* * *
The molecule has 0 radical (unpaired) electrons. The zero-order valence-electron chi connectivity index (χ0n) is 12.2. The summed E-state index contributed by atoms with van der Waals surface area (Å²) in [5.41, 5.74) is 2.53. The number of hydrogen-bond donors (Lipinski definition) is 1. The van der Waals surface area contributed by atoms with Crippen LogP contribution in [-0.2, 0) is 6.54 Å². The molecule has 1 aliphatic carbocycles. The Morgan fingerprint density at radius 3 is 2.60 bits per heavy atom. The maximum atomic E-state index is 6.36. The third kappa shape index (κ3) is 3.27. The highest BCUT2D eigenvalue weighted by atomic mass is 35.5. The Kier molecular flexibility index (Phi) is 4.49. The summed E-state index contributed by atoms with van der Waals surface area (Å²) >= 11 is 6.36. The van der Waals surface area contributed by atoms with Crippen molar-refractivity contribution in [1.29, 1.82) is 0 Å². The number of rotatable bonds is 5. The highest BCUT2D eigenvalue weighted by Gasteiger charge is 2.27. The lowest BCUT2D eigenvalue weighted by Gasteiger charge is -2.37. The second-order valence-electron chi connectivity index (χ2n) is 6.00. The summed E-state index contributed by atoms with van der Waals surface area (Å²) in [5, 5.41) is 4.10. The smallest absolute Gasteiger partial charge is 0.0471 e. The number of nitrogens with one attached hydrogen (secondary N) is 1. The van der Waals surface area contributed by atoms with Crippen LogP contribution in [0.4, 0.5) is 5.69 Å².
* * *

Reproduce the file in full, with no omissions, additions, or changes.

The molecule has 0 radical (unpaired) electrons. The zero-order valence-electron chi connectivity index (χ0n) is 12.2. The summed E-state index contributed by atoms with van der Waals surface area (Å²) in [5.41, 5.74) is 2.53. The number of hydrogen-bond donors (Lipinski definition) is 1. The van der Waals surface area contributed by atoms with Crippen LogP contribution in [-0.2, 0) is 6.54 Å². The molecule has 1 aliphatic carbocycles. The Morgan fingerprint density at radius 3 is 2.60 bits per heavy atom. The maximum atomic E-state index is 6.36. The third kappa shape index (κ3) is 3.27. The highest BCUT2D eigenvalue weighted by atomic mass is 35.5. The Kier molecular flexibility index (Phi) is 4.49. The summed E-state index contributed by atoms with van der Waals surface area (Å²) >= 11 is 6.36. The van der Waals surface area contributed by atoms with Crippen molar-refractivity contribution in [1.29, 1.82) is 0 Å². The number of rotatable bonds is 5. The highest BCUT2D eigenvalue weighted by Gasteiger charge is 2.27. The lowest BCUT2D eigenvalue weighted by Gasteiger charge is -2.37. The second-order valence-electron chi connectivity index (χ2n) is 6.00. The summed E-state index contributed by atoms with van der Waals surface area (Å²) in [5, 5.41) is 4.10. The smallest absolute Gasteiger partial charge is 0.0471 e. The number of nitrogens with one attached hydrogen (secondary N) is 1. The van der Waals surface area contributed by atoms with Crippen LogP contribution in [0.4, 0.5) is 5.69 Å².